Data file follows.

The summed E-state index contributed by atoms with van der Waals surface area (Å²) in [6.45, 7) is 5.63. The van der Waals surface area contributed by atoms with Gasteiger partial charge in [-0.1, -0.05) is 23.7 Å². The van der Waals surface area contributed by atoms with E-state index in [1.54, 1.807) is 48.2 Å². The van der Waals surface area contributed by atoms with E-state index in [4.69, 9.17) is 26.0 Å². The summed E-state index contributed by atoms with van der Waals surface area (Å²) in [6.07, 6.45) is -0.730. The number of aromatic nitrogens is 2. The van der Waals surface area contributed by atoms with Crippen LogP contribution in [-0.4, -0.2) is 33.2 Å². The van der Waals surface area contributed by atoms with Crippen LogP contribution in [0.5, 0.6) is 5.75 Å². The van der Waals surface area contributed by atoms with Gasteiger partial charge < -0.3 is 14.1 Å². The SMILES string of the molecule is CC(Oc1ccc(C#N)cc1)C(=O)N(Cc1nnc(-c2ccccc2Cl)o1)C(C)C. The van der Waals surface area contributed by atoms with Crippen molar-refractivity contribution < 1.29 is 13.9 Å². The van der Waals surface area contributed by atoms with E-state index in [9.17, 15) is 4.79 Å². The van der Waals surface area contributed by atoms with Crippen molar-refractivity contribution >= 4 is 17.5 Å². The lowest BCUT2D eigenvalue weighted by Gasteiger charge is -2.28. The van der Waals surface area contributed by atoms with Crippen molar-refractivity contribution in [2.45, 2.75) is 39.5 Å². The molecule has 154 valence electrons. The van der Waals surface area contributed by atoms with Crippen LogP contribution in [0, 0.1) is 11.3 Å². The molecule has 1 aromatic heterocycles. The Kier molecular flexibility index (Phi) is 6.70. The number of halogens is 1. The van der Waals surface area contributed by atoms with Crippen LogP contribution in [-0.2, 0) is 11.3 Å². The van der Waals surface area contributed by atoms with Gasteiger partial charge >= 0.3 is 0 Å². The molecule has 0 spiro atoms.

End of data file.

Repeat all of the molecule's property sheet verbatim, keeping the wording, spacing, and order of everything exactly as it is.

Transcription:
The summed E-state index contributed by atoms with van der Waals surface area (Å²) in [6.45, 7) is 5.63. The van der Waals surface area contributed by atoms with Gasteiger partial charge in [-0.1, -0.05) is 23.7 Å². The van der Waals surface area contributed by atoms with E-state index in [1.54, 1.807) is 48.2 Å². The van der Waals surface area contributed by atoms with E-state index in [4.69, 9.17) is 26.0 Å². The summed E-state index contributed by atoms with van der Waals surface area (Å²) in [6.07, 6.45) is -0.730. The number of aromatic nitrogens is 2. The van der Waals surface area contributed by atoms with Crippen LogP contribution in [-0.4, -0.2) is 33.2 Å². The van der Waals surface area contributed by atoms with Crippen LogP contribution in [0.5, 0.6) is 5.75 Å². The van der Waals surface area contributed by atoms with Gasteiger partial charge < -0.3 is 14.1 Å². The SMILES string of the molecule is CC(Oc1ccc(C#N)cc1)C(=O)N(Cc1nnc(-c2ccccc2Cl)o1)C(C)C. The van der Waals surface area contributed by atoms with Crippen molar-refractivity contribution < 1.29 is 13.9 Å². The van der Waals surface area contributed by atoms with E-state index in [9.17, 15) is 4.79 Å². The van der Waals surface area contributed by atoms with Crippen molar-refractivity contribution >= 4 is 17.5 Å². The lowest BCUT2D eigenvalue weighted by Gasteiger charge is -2.28. The van der Waals surface area contributed by atoms with Crippen molar-refractivity contribution in [2.45, 2.75) is 39.5 Å². The molecule has 154 valence electrons. The van der Waals surface area contributed by atoms with Crippen LogP contribution in [0, 0.1) is 11.3 Å². The molecule has 1 aromatic heterocycles. The Kier molecular flexibility index (Phi) is 6.70. The number of halogens is 1. The van der Waals surface area contributed by atoms with Crippen LogP contribution in [-0.2, 0) is 11.3 Å². The van der Waals surface area contributed by atoms with Gasteiger partial charge >= 0.3 is 0 Å². The molecule has 0 spiro atoms.